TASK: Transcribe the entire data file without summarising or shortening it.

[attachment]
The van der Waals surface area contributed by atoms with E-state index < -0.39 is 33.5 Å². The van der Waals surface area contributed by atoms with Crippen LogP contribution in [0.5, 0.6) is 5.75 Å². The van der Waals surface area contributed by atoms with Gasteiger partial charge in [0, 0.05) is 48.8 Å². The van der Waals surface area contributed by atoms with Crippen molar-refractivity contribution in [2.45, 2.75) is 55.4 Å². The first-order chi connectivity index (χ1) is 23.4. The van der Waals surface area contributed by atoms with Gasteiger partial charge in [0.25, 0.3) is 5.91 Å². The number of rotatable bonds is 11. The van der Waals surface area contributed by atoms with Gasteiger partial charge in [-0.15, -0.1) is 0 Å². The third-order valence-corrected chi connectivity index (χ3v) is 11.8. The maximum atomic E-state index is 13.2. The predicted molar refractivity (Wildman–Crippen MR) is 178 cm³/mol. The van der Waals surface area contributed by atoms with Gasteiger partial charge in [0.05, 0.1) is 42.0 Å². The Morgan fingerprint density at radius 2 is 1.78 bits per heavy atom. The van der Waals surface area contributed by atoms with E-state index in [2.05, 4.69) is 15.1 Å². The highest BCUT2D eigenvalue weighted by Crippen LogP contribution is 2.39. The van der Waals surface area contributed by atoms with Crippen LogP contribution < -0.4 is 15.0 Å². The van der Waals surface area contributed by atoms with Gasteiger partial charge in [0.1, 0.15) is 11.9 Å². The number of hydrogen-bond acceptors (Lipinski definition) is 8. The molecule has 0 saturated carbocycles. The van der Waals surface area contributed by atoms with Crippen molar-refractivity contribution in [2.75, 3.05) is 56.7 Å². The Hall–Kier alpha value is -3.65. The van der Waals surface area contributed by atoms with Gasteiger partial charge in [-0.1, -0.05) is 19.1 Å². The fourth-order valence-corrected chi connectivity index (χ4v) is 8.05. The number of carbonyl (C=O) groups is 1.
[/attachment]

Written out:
The van der Waals surface area contributed by atoms with E-state index < -0.39 is 33.5 Å². The van der Waals surface area contributed by atoms with Crippen LogP contribution in [0.5, 0.6) is 5.75 Å². The van der Waals surface area contributed by atoms with Gasteiger partial charge in [0, 0.05) is 48.8 Å². The van der Waals surface area contributed by atoms with Crippen molar-refractivity contribution in [2.45, 2.75) is 55.4 Å². The first-order chi connectivity index (χ1) is 23.4. The van der Waals surface area contributed by atoms with Gasteiger partial charge in [0.25, 0.3) is 5.91 Å². The number of rotatable bonds is 11. The van der Waals surface area contributed by atoms with Gasteiger partial charge in [-0.15, -0.1) is 0 Å². The third-order valence-corrected chi connectivity index (χ3v) is 11.8. The maximum atomic E-state index is 13.2. The predicted molar refractivity (Wildman–Crippen MR) is 178 cm³/mol. The van der Waals surface area contributed by atoms with Gasteiger partial charge in [0.05, 0.1) is 42.0 Å². The Morgan fingerprint density at radius 2 is 1.78 bits per heavy atom. The van der Waals surface area contributed by atoms with E-state index in [2.05, 4.69) is 15.1 Å². The highest BCUT2D eigenvalue weighted by Crippen LogP contribution is 2.39. The van der Waals surface area contributed by atoms with Crippen LogP contribution < -0.4 is 15.0 Å². The van der Waals surface area contributed by atoms with Gasteiger partial charge in [0.1, 0.15) is 11.9 Å². The number of hydrogen-bond acceptors (Lipinski definition) is 8. The molecule has 0 saturated carbocycles. The van der Waals surface area contributed by atoms with Crippen molar-refractivity contribution in [2.75, 3.05) is 56.7 Å². The Hall–Kier alpha value is -3.65. The van der Waals surface area contributed by atoms with Gasteiger partial charge in [-0.1, -0.05) is 19.1 Å². The fourth-order valence-corrected chi connectivity index (χ4v) is 8.05. The number of carbonyl (C=O) groups is 1.